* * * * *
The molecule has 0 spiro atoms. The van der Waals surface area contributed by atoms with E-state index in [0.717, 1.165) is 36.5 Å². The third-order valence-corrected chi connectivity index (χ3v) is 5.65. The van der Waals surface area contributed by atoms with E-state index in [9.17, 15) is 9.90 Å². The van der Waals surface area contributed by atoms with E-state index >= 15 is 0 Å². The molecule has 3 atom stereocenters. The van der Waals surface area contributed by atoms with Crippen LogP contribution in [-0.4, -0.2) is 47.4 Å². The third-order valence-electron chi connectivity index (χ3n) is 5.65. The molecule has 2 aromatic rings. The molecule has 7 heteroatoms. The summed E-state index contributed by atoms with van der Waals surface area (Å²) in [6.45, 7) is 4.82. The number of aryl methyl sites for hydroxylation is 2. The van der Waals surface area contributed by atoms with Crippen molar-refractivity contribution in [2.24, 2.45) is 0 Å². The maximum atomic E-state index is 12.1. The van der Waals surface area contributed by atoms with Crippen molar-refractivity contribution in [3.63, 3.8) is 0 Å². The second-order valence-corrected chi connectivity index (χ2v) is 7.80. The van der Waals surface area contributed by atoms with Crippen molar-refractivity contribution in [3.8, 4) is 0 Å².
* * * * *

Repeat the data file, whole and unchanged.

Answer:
The molecule has 0 spiro atoms. The van der Waals surface area contributed by atoms with E-state index in [0.717, 1.165) is 36.5 Å². The third-order valence-corrected chi connectivity index (χ3v) is 5.65. The van der Waals surface area contributed by atoms with E-state index in [9.17, 15) is 9.90 Å². The van der Waals surface area contributed by atoms with E-state index >= 15 is 0 Å². The molecule has 3 atom stereocenters. The van der Waals surface area contributed by atoms with Crippen LogP contribution in [-0.4, -0.2) is 47.4 Å². The third-order valence-electron chi connectivity index (χ3n) is 5.65. The molecule has 2 aromatic rings. The molecule has 7 heteroatoms. The summed E-state index contributed by atoms with van der Waals surface area (Å²) in [6.45, 7) is 4.82. The number of aryl methyl sites for hydroxylation is 2. The van der Waals surface area contributed by atoms with Crippen molar-refractivity contribution in [2.24, 2.45) is 0 Å². The maximum atomic E-state index is 12.1. The van der Waals surface area contributed by atoms with Crippen molar-refractivity contribution in [3.63, 3.8) is 0 Å². The second-order valence-corrected chi connectivity index (χ2v) is 7.80. The van der Waals surface area contributed by atoms with Crippen molar-refractivity contribution in [3.8, 4) is 0 Å².